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Reovirus in cancer treatment

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Considering the different treatment option for cancer, it has become challenging to understand what treatment works for what type of Cancer. Conventional treatment methods of radiation and chemotherapy are most popular in clinical practices.
However, it has huge side effects depending on the patient’s health condition 1. The recent advances in the treatment of treating cancer with Reovirus or Respiratory Enteric Orphan virus have become increasingly popular due to its huge success in different phases of clinical trial 2,3.

Being a cancer cell killing (oncolytic) virus, it can kill cancer cells without any significant side effect to the patients 4,5.Initially, Dr. Patrick Lee from Dalhousie University, Canada is one of the first who tested this virus for its oncolytic property 6,7

Presently, there are 21 clinical trials that are done with this virus including ongoing and completed ones as listed in clinicaltrial.gov 8. There are many aspects of this treatment which is strikingly different than any other treatment that is currently available.

Reovirus

Reovirus is naturally occurring oncolytic virus that is not associated with any known disease. Most people are exposed to this virus till their adulthood and become nonsymptomatic 9.
A Canadian company called Oncolytics Biotech, based in Calgary has patented this technique of utilizing reovirus for different cancer therapy. They have four completed and three ongoing clinical trials on different applications of reovirus in cancers. This company has globally 415 patents on this technology 10.

Clinical trials

Presently most of the clinical trials are in a combination of existing treatment of chemotherapy and radiation. It has shown significant success in reducing the tumor size of cancer 8,10. The commercial name of this product is called “REOLYSIN® ”. Reolysin has been so far tested for breast cancer, pancreatic cancer, head & neck cancer and refractory myeloma 10-12.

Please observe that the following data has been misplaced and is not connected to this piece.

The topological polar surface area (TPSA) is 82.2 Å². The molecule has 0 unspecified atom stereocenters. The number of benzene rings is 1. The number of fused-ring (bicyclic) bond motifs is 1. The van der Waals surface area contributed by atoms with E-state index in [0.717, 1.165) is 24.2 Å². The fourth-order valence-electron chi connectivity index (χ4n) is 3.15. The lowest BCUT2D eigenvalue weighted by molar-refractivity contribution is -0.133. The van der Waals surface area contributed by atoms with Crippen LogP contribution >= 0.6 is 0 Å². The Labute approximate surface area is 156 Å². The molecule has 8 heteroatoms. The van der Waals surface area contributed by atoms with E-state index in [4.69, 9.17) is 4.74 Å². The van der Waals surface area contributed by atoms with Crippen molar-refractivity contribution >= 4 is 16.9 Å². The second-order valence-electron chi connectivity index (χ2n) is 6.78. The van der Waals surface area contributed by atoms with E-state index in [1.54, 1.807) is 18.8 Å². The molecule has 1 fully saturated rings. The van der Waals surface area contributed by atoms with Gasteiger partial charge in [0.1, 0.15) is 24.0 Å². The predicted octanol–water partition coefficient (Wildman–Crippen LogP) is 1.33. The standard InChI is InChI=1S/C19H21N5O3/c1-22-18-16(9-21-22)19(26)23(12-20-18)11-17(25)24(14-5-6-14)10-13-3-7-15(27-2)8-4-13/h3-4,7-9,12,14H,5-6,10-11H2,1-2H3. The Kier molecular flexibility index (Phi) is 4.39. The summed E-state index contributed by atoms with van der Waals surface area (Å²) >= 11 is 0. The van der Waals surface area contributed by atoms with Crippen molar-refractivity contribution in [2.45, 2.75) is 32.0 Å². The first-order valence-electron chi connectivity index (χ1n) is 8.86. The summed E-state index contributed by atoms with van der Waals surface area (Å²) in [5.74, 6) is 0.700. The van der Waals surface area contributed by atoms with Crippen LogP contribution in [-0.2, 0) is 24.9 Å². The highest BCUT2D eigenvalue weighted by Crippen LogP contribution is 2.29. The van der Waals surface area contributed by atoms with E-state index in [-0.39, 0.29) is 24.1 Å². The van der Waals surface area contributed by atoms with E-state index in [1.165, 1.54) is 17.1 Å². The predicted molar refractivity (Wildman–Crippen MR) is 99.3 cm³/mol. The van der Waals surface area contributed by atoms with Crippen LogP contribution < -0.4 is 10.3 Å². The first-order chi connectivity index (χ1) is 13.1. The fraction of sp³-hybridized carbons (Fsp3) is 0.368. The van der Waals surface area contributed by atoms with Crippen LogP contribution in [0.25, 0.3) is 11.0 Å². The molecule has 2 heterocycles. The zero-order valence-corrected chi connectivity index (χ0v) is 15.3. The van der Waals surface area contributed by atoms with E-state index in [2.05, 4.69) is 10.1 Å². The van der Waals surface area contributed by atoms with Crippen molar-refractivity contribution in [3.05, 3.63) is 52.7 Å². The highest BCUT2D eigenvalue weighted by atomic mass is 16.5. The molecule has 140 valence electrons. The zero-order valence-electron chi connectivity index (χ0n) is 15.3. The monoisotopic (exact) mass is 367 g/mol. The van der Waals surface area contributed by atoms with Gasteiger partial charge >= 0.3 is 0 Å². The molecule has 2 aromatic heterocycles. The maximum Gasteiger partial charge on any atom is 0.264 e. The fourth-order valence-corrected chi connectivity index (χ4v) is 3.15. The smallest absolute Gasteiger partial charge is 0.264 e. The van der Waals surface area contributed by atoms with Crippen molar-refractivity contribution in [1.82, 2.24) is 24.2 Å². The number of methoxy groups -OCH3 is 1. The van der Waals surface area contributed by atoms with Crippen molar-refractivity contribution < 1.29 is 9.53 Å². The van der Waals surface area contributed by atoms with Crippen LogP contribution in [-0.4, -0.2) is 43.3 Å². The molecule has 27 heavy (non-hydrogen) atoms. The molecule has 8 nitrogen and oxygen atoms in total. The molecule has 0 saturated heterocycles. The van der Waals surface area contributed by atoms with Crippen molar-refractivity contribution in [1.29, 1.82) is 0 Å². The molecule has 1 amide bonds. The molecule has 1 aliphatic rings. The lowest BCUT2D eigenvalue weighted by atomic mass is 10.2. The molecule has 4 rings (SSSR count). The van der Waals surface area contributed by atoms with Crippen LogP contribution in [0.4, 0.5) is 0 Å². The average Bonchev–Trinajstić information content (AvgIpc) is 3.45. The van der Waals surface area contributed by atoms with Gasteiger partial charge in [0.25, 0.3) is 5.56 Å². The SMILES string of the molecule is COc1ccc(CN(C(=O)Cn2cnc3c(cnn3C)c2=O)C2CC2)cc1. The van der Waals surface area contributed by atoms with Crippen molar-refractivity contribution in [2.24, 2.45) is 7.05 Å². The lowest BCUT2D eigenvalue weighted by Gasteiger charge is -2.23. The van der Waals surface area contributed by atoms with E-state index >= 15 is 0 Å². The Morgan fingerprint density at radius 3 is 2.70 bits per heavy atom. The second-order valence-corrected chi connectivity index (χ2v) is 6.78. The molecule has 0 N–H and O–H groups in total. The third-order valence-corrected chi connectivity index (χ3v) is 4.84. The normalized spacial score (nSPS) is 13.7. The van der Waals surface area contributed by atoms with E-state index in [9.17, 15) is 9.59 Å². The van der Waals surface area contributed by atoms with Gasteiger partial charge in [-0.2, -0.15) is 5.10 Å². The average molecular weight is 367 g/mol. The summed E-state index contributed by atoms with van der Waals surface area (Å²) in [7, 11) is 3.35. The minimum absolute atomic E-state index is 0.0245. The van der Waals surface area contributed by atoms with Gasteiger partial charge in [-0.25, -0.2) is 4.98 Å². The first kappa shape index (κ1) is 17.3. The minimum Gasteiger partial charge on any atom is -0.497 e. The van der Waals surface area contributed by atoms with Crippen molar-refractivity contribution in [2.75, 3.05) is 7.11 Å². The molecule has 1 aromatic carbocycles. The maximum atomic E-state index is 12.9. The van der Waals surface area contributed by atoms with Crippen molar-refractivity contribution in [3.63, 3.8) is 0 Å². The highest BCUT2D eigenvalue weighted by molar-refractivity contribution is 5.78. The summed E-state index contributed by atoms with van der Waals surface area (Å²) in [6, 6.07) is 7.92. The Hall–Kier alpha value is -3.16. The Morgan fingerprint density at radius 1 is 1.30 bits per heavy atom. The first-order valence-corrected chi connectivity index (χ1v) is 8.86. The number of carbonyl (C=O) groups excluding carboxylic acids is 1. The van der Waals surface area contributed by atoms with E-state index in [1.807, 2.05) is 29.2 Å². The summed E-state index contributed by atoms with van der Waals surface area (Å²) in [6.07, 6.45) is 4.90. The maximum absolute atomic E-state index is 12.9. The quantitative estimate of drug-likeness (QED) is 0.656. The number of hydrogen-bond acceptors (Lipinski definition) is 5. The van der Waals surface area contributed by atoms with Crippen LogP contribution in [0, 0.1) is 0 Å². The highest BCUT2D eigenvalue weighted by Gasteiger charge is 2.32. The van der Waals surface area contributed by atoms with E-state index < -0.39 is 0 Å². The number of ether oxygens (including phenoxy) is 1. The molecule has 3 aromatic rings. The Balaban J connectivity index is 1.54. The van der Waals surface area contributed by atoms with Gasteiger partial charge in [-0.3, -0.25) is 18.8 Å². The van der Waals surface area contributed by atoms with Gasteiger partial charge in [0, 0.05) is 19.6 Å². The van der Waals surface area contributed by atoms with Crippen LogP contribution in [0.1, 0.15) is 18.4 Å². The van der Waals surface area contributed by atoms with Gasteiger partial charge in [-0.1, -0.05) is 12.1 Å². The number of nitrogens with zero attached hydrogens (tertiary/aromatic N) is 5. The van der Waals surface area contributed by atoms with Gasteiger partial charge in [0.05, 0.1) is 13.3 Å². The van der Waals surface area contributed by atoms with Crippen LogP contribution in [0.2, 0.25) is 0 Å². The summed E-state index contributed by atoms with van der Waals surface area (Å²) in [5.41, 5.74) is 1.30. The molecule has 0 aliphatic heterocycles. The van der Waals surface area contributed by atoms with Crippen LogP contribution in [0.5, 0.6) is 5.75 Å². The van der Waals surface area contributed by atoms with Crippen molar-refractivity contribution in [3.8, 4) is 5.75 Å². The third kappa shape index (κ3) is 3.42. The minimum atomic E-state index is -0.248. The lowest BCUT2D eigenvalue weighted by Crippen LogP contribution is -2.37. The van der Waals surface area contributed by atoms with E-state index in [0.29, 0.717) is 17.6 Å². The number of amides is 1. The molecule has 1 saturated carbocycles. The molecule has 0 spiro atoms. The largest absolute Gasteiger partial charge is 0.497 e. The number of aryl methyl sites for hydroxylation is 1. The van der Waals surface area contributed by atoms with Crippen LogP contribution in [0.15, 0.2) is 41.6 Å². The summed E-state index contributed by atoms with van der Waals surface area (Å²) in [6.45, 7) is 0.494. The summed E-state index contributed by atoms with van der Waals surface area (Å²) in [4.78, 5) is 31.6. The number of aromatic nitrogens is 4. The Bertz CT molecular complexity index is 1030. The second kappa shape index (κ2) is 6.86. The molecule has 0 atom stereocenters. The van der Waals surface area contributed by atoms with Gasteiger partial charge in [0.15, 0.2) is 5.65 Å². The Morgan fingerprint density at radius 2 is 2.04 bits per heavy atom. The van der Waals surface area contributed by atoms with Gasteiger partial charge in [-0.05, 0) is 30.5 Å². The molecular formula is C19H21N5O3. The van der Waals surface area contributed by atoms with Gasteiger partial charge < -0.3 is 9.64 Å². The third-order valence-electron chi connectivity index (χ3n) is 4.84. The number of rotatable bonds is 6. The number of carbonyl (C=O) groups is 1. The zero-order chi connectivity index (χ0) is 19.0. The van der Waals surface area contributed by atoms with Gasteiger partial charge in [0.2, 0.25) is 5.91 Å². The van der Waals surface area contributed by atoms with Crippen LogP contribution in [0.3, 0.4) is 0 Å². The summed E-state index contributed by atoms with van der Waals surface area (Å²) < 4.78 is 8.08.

US Food and Drug Administration (FDA) has recently approved Reosylin for clinical use. However, it is not approved for purchase yet. Presently it is only available in clinical trials. This treatment is also referred as oncolytic virotherapy 13. Numerous clinical trials including monotherapy or combination therapy of Reolysin showed consistent safety profile.

The most common side effect that was observed was pyrexia, chills, myalgia, pain, fatigue, and nausea. One year clinical trial with malignant melanoma patients showed Reolysin is very efficacious along with carboplatin and paclitaxel 14.

37th Growth Conference

In a recent presentation of oncolytic Biotech at the 37th Growth Conference on August 9th and 10th, 2017 in Boston, USA, it showed that Reolysin is very effective along with radiation and immunotherapy 15. Patients interested in this treatment can participate in the ongoing clinical trials listed in clinicaltrials.gov for studies with US component 8.


There are few other institutes that are actively pursuing work on reovirus and therapeutic potential are Whitehead Institute for Biomedical Research in Cambridge, USA, University of Pennsylvania, Philadelphia, USA and many other. More about their work can be found at US patent website (http://patft.uspto.gov/netahtml/PTO/index.html).
They may also find clinical trials on Reolysin in their geographical area through their clinician and clinical trial websites. However, participation in any clinical trials is determined by the clinician depending on the patient’s history and disease condition.


More information about this drug and possible treatment option can be found on our website Disorderfree.org. Our website will provide more articles and videos related to the most recent and advanced treatment options for different types of cancer.

Author:  dr. Upal Roy

References

1. https://www.cancer.gov/about-cancer/treatment/types